Very little of this programming was accurate. As Dr. Vin Gupta, a global health policy expert, put it on MSNBC: “To say that 170,000 souls lost in our country up to now is success, by any measure, is fantasy. It’s disrespectful to the families who have lost loved ones, to front-line clinicians who put their lives at risk. It’s just fantasy. It’s propaganda.”

Until polls suggested Trump’s handling of the pandemic could hurt his chances of re-election, the president had broadly ignored or downplayed the threat of COVID-19. Throughout the first several months of the pandemic, Trump repeatedly compared the coronavirus to the common flu and incorrectly predicted it would “miraculously” disappear by April when the weather warmed up. He bragged about restricting U.S. borders to travelers from China and much of Europe — even as his administration failed to expand testing or secure proper protective equipment for front-line workers. At the same time, Trump-aligned lawmakers repeatedly blocked economic relief measures that would have made it easier for Americans to stay home and avoid spreading the virus.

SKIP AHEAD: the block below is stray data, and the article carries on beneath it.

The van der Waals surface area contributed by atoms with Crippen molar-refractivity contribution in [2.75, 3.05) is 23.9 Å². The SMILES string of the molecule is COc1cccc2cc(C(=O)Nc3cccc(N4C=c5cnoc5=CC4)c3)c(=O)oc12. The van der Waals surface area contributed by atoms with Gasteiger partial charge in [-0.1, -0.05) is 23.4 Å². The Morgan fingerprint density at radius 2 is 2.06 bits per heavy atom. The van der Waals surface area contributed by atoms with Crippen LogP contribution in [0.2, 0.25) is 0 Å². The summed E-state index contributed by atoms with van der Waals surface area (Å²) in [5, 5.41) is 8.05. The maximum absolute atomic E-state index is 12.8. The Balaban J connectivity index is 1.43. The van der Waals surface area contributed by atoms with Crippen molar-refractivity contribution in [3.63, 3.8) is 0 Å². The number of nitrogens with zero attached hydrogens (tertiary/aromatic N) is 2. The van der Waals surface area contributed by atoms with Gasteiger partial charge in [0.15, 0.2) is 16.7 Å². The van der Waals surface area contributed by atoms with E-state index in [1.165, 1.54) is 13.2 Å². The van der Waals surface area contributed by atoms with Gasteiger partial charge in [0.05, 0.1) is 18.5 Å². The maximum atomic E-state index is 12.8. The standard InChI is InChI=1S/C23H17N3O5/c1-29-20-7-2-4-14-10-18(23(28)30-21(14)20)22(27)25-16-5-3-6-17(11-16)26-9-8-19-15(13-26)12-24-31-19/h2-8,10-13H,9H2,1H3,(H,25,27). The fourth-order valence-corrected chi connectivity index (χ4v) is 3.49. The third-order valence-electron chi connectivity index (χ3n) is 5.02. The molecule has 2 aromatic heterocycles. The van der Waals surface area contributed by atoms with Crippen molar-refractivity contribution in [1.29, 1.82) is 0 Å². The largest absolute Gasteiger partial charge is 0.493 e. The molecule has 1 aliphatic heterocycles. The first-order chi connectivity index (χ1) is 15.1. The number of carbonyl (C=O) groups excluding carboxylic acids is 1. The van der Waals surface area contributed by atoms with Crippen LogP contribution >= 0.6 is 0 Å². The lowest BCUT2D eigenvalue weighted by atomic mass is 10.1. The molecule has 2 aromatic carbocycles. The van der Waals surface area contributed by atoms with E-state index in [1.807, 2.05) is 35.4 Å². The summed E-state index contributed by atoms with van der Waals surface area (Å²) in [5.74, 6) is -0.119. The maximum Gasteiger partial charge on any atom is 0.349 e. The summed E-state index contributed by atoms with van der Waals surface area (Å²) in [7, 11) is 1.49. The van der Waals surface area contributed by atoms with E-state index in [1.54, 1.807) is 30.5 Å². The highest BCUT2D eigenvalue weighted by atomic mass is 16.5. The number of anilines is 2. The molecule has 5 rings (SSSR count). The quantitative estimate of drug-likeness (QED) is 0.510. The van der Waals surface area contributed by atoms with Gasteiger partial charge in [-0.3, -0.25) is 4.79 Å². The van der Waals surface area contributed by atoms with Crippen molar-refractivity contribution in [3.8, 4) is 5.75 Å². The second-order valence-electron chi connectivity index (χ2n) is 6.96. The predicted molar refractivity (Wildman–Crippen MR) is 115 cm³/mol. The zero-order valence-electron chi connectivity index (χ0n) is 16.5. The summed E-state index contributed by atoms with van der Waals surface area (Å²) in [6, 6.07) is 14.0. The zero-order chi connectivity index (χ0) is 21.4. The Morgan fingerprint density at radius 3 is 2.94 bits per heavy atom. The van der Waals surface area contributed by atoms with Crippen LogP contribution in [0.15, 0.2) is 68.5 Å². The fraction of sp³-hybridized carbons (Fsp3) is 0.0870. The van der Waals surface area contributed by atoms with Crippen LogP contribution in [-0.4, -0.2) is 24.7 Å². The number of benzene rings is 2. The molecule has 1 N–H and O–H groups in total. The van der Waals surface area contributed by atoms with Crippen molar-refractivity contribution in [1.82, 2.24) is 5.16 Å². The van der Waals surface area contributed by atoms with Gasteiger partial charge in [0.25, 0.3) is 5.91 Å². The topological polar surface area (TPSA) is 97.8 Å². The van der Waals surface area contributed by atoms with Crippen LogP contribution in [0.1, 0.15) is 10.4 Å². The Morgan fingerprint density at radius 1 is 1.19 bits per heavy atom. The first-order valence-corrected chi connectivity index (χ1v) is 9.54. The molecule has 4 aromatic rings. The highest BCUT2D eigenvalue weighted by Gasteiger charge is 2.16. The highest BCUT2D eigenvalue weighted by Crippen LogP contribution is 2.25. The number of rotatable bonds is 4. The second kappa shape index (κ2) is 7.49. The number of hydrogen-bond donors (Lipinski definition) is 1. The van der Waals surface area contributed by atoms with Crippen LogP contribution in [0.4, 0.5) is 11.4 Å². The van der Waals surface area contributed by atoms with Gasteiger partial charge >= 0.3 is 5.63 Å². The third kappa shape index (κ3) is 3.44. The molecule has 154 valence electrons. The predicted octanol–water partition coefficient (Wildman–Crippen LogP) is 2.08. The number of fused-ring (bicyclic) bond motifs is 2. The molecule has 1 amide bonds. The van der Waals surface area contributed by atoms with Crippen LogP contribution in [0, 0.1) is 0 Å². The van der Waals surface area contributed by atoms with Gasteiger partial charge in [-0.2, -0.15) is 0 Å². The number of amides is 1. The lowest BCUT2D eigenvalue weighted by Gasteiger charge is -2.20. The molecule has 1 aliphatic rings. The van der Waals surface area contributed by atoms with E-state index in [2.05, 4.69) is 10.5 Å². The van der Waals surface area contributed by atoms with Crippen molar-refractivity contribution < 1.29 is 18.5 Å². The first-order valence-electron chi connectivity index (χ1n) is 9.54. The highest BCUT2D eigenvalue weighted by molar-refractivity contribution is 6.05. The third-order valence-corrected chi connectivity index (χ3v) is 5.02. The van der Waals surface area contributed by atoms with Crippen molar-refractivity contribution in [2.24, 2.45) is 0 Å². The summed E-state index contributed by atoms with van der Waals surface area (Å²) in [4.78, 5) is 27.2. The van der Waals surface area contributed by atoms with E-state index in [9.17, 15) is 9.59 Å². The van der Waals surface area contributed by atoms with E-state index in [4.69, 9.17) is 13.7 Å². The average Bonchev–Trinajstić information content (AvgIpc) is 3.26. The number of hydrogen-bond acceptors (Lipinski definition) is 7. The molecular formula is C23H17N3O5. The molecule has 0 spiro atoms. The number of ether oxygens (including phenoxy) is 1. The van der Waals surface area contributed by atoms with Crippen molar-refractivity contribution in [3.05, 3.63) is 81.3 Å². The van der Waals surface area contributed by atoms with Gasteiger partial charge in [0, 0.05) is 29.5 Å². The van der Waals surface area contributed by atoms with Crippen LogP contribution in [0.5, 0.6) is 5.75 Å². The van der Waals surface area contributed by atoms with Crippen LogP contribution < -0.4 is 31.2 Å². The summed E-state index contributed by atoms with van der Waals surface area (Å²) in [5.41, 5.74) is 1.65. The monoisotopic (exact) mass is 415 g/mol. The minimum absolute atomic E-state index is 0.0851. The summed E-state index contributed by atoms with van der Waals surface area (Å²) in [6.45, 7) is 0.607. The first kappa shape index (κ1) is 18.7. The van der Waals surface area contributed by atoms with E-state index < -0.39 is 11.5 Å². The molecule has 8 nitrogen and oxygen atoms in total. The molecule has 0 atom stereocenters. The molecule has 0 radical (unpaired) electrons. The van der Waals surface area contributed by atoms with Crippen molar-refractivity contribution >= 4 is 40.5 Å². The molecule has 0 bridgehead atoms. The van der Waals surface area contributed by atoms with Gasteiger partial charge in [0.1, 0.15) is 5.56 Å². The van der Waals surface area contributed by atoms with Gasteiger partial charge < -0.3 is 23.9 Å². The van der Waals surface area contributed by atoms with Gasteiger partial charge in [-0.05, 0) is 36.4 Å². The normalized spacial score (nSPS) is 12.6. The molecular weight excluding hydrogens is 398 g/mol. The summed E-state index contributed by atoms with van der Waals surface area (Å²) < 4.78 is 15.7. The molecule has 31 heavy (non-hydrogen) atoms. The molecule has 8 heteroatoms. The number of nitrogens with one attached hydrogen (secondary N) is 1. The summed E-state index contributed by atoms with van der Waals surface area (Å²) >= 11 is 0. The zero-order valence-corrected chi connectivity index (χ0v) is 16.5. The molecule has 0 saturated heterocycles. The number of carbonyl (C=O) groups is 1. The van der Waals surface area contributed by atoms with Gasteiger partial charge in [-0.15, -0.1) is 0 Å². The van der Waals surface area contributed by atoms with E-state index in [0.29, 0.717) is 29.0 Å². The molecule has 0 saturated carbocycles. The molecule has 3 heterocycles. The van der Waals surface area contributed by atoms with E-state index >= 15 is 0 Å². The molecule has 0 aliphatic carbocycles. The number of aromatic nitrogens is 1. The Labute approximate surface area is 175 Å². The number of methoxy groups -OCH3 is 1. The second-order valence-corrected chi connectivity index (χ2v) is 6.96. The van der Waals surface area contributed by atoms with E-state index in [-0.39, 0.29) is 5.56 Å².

The shortage of personal protective equipment has remained a problem. In April, medical workers lacking proper gear turned to GoFundMe to raise money for their supplies. Just last month, nursing home workers said the federal government sent them garbage bag-style plastic gowns without hand holes, masks with breakable straps and child-sized rubber gloves. A database made available last week has tracked more than 900 deaths of health care workers lost on the front lines of COVID-19.

Trump used dozens of press conferences and rallies to downplay the dangers of COVID-19 — even months into the pandemic, even after more than 100,000 Americans had died. He hyped the anti-malarial drug hydroxychloroquine as a miracle cure for COVID-19, despite a lack of medical evidence and the risk of severe side effects. He was so insistent in his dismissal of public health guidelines around preventative measures that he wasn’t seen wearing a mask in public until July ― a simple protective move that state leaders had already been requiring of their residents for months.

The president’s optimistic remarks about the crisis have often been at odds with reality. During a June speaking engagement in Arizona, which had just seen a 94% increase in new cases, Trump declared this was “hopefully the end of the pandemic.” More than 50,000 additional Americans have died since then.